In Autumn 2017, Chancellor Philip Hammond announced that by the mid 2020s, an extra 300,000 homes would be built annually to try and tackle the housing crisis.
This would require an investment of at least £44 billion over the next 5 years. Additionally, the removal of Stamp Duty applied to purchases below £300,000 was introduced to encourage more first-time buyers. This was particularly aimed at encouraging millennials who had been predominantly renting rather than buying property. The newly released Spring Statement 2018 has no new major announcements but offers a few more initiatives aimed at tackling the housing crisis. The chancellor confirmed that the government was on track to hit their targeted number of new homes.
The Spring Statement outlined new investments plans:
- An investment of £1.67 billion to build 22,000 new homes by 2021/22 in London to tackle the housing crisis.
- 215,000 new homes to be built by 2031 in the West Midlands facilitated by a £100 million grant from the land remediation fund.
- Additionally, the House Growth Partnership was doubled to £220 million in order to support the smaller household builders.
The build to rent initiative is a potential solution to the chronic housing shortage with the current younger generation finding it increasingly harder to climb onto the housing ladder, seeking rented accommodation as the only option left to them. Investors and developers have therefore become interested in purpose-built blocks of rental homes as the market is extremely buoyant and reliable in contrast with the unpredictability of the standard housing market. A successful example of this Build to Rent scheme is the East Village in Stratford where 3,000 homes were built by Delancey and Qatari Diar.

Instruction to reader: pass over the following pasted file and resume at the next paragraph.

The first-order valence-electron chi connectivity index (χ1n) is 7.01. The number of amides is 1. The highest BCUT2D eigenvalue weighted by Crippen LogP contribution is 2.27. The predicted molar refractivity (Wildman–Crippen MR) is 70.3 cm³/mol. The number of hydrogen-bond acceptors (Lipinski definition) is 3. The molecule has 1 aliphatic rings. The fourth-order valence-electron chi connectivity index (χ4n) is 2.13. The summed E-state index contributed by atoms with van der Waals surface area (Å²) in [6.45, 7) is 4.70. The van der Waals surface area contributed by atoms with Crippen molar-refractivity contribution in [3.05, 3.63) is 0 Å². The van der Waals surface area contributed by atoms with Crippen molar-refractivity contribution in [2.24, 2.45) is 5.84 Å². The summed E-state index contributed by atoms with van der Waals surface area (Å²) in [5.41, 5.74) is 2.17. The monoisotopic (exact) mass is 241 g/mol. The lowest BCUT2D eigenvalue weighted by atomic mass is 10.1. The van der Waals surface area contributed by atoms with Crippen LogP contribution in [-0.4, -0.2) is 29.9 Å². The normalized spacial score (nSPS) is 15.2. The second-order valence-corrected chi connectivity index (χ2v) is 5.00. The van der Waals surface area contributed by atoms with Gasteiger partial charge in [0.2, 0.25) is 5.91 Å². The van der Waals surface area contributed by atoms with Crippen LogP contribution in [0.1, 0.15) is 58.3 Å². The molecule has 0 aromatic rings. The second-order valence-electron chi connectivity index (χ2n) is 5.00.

In 2018, the government announced that 133 council led projects would receive funding under its Housing Infrastructure Fund thus paving the way for 200,000 new homes to be built helping to meet the required 300,000 homes by the mid-2020s.
The £866 million fund is part of the £5 billion Housing Infrastructure Fund that has been established to increase the speed at which new homes are constructed and help alleviate the current housing shortage.
This investment finances 133 council led infrastructure projects to build essential services and resources such as roads, cycle paths, flood defences, energy and water supply and land remediation work. Allowing for expansion and making housing developments viable in some of Britain’s highest demand areas. The former housing secretary, Sajid Javid, explained that without this financial support, these projects would take years to get started and may struggle to even get off the ground at all, thus further delaying the homes that communities desperately need.
The government highlighted some infrastructure development projects including:
• Manor Cluster in Sheffield, where £3.6 million of funding for drainage works, new roads and footpaths will help unlock more than 400 homes by 2025.
• Ashton Green in Leicester, where 3,300 homes are in the pipeline following a £10 million investment for new roads.
• Botley in Hampshire, where 1,000 properties will now be constructed due to a by-pass.
• Ilfracombe Southern Extension in Devon where 750 new homes can be unlocked thanks to £6.5 million funding for a new primary school.
This Infrastructure Fund is just one of the main Government schemes introduced to boost the development of new homes. Other initiatives include reducing time waiting for planning permission, changing rules to accommodate the conversion of agricultural or industrial buildings into housing, and providing extra cash for the Home Builders Fund which helps small developers access finance.
Marc Trup is the Founder and CEO of Arthur
Marc fell into the property sector after selling his first business in 1998 to BUPA healthcare. Focusing on residential property, he built up a portfolio in and around the London area, starting off with a small block of flats. Over the following 15 years Marc grew his portfolio to manage over 85 properties. He wanted a system that allowed him to manage the portfolio from his iPhone, while drinking his espresso at the local coffee shop. Having searched online to find an app to help him do just that, he realised that it simply didn’t exist. So, he founded Arthur to make not only his life easier but that of other property managers. Arthur is a cloud-based platform that enables property managers to respond instantly and solve problems fast – be it with tenants, contractors, property owners or letting agents.